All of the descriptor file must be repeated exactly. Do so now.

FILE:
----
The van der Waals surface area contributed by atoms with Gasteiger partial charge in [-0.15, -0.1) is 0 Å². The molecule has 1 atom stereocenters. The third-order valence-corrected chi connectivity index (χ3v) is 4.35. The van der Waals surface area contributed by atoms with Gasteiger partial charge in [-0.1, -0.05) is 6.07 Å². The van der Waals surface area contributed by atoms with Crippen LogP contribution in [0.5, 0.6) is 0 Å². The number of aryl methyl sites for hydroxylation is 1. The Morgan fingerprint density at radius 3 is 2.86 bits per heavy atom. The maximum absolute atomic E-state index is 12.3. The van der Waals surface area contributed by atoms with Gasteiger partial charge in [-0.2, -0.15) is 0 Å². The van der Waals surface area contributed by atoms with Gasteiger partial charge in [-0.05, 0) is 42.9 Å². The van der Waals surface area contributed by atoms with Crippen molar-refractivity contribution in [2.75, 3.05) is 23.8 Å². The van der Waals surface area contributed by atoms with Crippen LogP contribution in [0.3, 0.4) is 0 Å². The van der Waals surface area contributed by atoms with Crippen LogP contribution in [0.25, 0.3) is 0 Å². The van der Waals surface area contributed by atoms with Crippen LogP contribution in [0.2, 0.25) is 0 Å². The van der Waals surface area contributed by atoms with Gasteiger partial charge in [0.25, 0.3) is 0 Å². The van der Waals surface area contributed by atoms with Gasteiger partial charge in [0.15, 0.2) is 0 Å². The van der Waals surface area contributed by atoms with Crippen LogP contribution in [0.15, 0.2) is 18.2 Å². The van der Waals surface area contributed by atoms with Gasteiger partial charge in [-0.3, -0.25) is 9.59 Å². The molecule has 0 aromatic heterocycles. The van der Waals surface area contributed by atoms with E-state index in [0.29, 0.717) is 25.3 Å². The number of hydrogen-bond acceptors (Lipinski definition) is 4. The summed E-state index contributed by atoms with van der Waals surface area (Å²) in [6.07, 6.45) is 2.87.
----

The van der Waals surface area contributed by atoms with Gasteiger partial charge in [-0.15, -0.1) is 0 Å². The molecule has 1 atom stereocenters. The third-order valence-corrected chi connectivity index (χ3v) is 4.35. The van der Waals surface area contributed by atoms with Gasteiger partial charge in [-0.1, -0.05) is 6.07 Å². The van der Waals surface area contributed by atoms with Crippen LogP contribution in [0.5, 0.6) is 0 Å². The number of aryl methyl sites for hydroxylation is 1. The Morgan fingerprint density at radius 3 is 2.86 bits per heavy atom. The maximum absolute atomic E-state index is 12.3. The van der Waals surface area contributed by atoms with Gasteiger partial charge in [-0.2, -0.15) is 0 Å². The van der Waals surface area contributed by atoms with Gasteiger partial charge in [-0.05, 0) is 42.9 Å². The van der Waals surface area contributed by atoms with Crippen molar-refractivity contribution in [2.75, 3.05) is 23.8 Å². The van der Waals surface area contributed by atoms with Crippen LogP contribution in [0.3, 0.4) is 0 Å². The van der Waals surface area contributed by atoms with Crippen LogP contribution in [0.25, 0.3) is 0 Å². The van der Waals surface area contributed by atoms with Crippen LogP contribution in [0.2, 0.25) is 0 Å². The van der Waals surface area contributed by atoms with Gasteiger partial charge in [0.25, 0.3) is 0 Å². The van der Waals surface area contributed by atoms with Gasteiger partial charge in [0.15, 0.2) is 0 Å². The van der Waals surface area contributed by atoms with Crippen LogP contribution in [0.15, 0.2) is 18.2 Å². The van der Waals surface area contributed by atoms with Gasteiger partial charge in [-0.3, -0.25) is 9.59 Å². The molecule has 0 aromatic heterocycles. The van der Waals surface area contributed by atoms with E-state index in [0.29, 0.717) is 25.3 Å². The number of hydrogen-bond acceptors (Lipinski definition) is 4. The summed E-state index contributed by atoms with van der Waals surface area (Å²) in [6.07, 6.45) is 2.87.